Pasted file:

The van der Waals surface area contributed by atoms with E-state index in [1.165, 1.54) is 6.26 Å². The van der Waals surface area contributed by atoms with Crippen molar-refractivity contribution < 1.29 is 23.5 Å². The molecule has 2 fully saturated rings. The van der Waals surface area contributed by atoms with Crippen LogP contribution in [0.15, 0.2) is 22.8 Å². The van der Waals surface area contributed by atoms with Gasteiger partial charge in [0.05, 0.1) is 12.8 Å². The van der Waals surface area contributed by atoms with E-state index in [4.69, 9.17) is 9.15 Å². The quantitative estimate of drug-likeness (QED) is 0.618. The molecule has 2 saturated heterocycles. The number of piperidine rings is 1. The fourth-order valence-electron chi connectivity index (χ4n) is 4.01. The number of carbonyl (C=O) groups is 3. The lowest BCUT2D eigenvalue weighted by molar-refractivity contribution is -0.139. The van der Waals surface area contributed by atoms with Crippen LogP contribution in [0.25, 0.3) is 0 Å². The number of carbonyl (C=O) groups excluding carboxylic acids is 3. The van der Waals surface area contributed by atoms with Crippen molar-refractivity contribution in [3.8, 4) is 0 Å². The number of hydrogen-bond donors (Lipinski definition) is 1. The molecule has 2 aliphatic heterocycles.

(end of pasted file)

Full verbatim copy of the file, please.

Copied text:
The van der Waals surface area contributed by atoms with E-state index in [1.165, 1.54) is 6.26 Å². The van der Waals surface area contributed by atoms with Crippen molar-refractivity contribution < 1.29 is 23.5 Å². The molecule has 2 fully saturated rings. The van der Waals surface area contributed by atoms with Crippen LogP contribution in [0.15, 0.2) is 22.8 Å². The van der Waals surface area contributed by atoms with Gasteiger partial charge in [0.05, 0.1) is 12.8 Å². The van der Waals surface area contributed by atoms with E-state index in [4.69, 9.17) is 9.15 Å². The quantitative estimate of drug-likeness (QED) is 0.618. The molecule has 2 saturated heterocycles. The number of piperidine rings is 1. The fourth-order valence-electron chi connectivity index (χ4n) is 4.01. The number of carbonyl (C=O) groups is 3. The lowest BCUT2D eigenvalue weighted by molar-refractivity contribution is -0.139. The van der Waals surface area contributed by atoms with Crippen LogP contribution in [0.25, 0.3) is 0 Å². The number of carbonyl (C=O) groups excluding carboxylic acids is 3. The van der Waals surface area contributed by atoms with Crippen molar-refractivity contribution in [3.8, 4) is 0 Å². The number of hydrogen-bond donors (Lipinski definition) is 1. The molecule has 2 aliphatic heterocycles.